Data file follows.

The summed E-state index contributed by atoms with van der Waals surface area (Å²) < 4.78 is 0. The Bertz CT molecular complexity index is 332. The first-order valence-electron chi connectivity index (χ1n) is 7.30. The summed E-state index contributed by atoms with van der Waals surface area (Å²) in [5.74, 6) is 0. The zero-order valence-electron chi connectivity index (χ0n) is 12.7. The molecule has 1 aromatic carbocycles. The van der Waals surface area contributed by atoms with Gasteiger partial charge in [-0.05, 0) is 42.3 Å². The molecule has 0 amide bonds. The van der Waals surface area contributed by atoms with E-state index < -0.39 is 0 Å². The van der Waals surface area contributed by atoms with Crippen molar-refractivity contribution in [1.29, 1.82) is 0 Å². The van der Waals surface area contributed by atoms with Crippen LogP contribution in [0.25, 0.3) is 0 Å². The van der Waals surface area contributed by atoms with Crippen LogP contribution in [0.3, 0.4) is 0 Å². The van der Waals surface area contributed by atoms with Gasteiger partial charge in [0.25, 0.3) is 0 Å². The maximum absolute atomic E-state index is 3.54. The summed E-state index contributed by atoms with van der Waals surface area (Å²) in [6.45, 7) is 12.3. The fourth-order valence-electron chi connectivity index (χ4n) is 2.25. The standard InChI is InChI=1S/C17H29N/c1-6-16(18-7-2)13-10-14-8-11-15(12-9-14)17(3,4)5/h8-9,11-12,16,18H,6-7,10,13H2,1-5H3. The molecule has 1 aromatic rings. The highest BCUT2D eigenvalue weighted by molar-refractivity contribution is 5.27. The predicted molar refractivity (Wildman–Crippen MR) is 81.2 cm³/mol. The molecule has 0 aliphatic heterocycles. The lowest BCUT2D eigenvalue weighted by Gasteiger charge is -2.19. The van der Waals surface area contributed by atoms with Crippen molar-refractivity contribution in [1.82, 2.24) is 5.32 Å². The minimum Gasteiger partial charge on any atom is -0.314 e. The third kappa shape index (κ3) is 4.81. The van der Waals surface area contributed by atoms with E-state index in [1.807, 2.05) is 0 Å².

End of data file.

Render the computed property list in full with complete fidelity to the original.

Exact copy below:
The summed E-state index contributed by atoms with van der Waals surface area (Å²) < 4.78 is 0. The Bertz CT molecular complexity index is 332. The first-order valence-electron chi connectivity index (χ1n) is 7.30. The summed E-state index contributed by atoms with van der Waals surface area (Å²) in [5.74, 6) is 0. The zero-order valence-electron chi connectivity index (χ0n) is 12.7. The molecule has 1 aromatic carbocycles. The van der Waals surface area contributed by atoms with Gasteiger partial charge in [-0.05, 0) is 42.3 Å². The molecule has 0 amide bonds. The van der Waals surface area contributed by atoms with E-state index < -0.39 is 0 Å². The van der Waals surface area contributed by atoms with Crippen molar-refractivity contribution in [1.29, 1.82) is 0 Å². The van der Waals surface area contributed by atoms with Crippen LogP contribution in [0.25, 0.3) is 0 Å². The van der Waals surface area contributed by atoms with Crippen LogP contribution in [0.3, 0.4) is 0 Å². The van der Waals surface area contributed by atoms with Gasteiger partial charge in [0.25, 0.3) is 0 Å². The maximum absolute atomic E-state index is 3.54. The summed E-state index contributed by atoms with van der Waals surface area (Å²) in [6.45, 7) is 12.3. The fourth-order valence-electron chi connectivity index (χ4n) is 2.25. The standard InChI is InChI=1S/C17H29N/c1-6-16(18-7-2)13-10-14-8-11-15(12-9-14)17(3,4)5/h8-9,11-12,16,18H,6-7,10,13H2,1-5H3. The molecule has 1 aromatic rings. The highest BCUT2D eigenvalue weighted by molar-refractivity contribution is 5.27. The predicted molar refractivity (Wildman–Crippen MR) is 81.2 cm³/mol. The molecule has 0 aliphatic heterocycles. The lowest BCUT2D eigenvalue weighted by Gasteiger charge is -2.19. The van der Waals surface area contributed by atoms with Crippen molar-refractivity contribution in [1.82, 2.24) is 5.32 Å². The minimum Gasteiger partial charge on any atom is -0.314 e. The third kappa shape index (κ3) is 4.81. The van der Waals surface area contributed by atoms with E-state index in [1.807, 2.05) is 0 Å².